- The other means of spread is by lymphatic vessels to distant sites such as the lungs and the liver. Invasion of the diaphragmatic lymph vessels by cancer cells is common in advanced stages resulting in ascites (accumulation of fluid in the abdominal cavity), and the development of pleural effusion due to transdiaphragmatic spread.
- Hematogenous spread occurs when cancer cells travel through the blood stream but is uncommon in ovarian cancer.
Ovarian cancer can be divided into 3 major categories based on the type of cell from which it arises. This includes :
- Epithelial carcinoma
- Germ cell carcinoma
- Sex cord and stromal carcinoma
These are primary carcinomas of the ovary, which originate in the ovary itself.
The other type of carcinoma that may be found in the ovary is known as secondary or metastatic carcinoma. Here, the primary cancer is elsewhere in the body but it has metastasized to the ovary.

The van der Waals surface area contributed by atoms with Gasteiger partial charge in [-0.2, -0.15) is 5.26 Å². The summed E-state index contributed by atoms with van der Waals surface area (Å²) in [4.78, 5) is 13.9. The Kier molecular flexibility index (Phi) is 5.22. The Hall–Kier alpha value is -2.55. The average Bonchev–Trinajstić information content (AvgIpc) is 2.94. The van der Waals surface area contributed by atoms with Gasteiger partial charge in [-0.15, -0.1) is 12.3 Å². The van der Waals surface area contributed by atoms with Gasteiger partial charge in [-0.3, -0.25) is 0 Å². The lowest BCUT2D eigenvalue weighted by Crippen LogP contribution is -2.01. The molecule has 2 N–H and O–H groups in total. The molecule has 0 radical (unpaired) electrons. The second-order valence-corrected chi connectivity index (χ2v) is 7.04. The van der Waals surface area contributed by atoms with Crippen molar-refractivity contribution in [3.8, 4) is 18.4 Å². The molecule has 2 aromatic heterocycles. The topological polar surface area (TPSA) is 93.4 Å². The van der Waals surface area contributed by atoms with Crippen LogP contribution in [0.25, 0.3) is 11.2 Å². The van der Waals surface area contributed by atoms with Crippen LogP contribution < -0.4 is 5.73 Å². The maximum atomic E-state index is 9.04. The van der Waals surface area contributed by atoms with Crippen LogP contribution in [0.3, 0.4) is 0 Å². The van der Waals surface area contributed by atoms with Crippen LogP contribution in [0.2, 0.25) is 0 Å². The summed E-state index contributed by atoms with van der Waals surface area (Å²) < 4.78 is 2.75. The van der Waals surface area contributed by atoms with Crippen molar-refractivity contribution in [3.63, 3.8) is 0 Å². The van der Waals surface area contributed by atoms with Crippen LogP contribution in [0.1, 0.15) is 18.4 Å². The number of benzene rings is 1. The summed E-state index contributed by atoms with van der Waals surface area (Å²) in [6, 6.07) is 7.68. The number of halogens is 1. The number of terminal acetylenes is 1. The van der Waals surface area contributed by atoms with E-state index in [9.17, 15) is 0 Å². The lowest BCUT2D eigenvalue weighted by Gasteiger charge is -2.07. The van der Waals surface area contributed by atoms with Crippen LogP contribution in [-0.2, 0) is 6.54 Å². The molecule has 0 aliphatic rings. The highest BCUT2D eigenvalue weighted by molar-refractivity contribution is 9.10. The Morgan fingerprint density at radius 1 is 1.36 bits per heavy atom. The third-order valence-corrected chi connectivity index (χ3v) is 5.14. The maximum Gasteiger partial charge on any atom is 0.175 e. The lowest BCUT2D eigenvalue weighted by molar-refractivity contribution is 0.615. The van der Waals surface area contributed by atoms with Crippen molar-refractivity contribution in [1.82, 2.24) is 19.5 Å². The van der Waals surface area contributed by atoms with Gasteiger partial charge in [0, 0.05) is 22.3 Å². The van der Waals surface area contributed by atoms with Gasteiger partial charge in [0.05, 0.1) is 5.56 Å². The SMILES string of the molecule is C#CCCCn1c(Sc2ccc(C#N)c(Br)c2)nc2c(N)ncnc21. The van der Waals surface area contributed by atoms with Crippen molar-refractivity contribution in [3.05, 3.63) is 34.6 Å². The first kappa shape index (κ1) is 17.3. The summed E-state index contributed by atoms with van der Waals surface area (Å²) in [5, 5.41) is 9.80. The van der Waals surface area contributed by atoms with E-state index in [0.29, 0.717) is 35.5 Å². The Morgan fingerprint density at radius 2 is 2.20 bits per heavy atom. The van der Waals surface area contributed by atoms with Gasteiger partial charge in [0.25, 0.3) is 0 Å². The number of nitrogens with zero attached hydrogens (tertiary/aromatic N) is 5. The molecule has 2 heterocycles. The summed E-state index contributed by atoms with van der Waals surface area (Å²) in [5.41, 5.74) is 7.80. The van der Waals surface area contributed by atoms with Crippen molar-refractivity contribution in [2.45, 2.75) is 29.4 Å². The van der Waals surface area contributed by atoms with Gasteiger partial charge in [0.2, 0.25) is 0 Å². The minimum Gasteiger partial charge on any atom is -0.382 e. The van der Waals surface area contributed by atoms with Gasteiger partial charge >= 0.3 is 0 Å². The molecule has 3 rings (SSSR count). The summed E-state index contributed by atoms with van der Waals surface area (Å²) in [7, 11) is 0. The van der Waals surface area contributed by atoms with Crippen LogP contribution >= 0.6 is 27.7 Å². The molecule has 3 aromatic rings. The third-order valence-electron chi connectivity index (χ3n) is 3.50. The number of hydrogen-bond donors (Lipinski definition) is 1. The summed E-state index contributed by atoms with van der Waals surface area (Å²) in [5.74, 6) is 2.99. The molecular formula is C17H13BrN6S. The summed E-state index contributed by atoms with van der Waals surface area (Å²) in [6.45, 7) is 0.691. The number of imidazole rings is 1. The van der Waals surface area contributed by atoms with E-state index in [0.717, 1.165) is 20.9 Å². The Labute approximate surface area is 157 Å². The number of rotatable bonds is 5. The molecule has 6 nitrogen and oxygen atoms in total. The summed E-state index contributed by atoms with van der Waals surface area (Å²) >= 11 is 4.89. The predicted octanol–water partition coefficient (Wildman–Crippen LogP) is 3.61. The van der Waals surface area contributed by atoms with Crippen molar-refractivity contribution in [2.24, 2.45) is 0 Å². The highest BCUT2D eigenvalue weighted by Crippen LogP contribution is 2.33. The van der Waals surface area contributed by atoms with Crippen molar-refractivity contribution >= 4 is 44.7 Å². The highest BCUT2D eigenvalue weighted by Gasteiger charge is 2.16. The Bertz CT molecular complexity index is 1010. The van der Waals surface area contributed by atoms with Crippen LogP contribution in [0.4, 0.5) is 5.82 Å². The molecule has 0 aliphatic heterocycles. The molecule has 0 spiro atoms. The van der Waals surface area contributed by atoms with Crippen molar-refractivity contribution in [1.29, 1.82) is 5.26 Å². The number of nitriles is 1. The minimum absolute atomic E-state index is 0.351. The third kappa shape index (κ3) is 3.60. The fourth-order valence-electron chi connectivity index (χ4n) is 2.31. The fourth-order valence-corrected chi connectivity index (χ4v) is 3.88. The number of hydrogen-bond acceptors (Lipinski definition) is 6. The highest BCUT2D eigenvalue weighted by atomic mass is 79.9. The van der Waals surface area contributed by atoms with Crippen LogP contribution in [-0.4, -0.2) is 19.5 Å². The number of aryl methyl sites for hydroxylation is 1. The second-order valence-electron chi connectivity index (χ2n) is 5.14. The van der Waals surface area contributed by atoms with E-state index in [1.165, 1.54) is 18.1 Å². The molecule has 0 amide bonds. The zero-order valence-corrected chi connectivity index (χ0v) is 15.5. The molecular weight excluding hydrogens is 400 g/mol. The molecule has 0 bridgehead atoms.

Types of Ovarian Cancer
Epithelial Ovarian Carcinoma
Epithelial ovarian carcinomas make up nearly 90% of all ovarian cancers. It occurs more frequently in older women and is derived from the surface epithelial cells of the ovary. It can be subdivided into :
- Serous carcinoma
- The ovarian serous cystadenocarcinoma is the most common malignant tumor of the ovary and accounts for about 35 to 50% of epithelial tumors.
- These tumors are usually bilateral (occurring in both the ovaries) and in most cases have spread beyond the ovaries at the time of diagnosis.
- Mucinous carcinoma
- These are the second most common type of epithelial tumors (10 to 20%).
- These tumors are usually unilateral (occurring in one ovary) and in some cases grow to a very large size.
- Pseudomyxoma peritonei is a rare condition that may develop as a result of accumulation of mucin in the abdomen due to slow leakage from the tumor. Although more common with mucinous tumors, it may also occur with serous cystadenomas. The outcome in these cases is usually poor.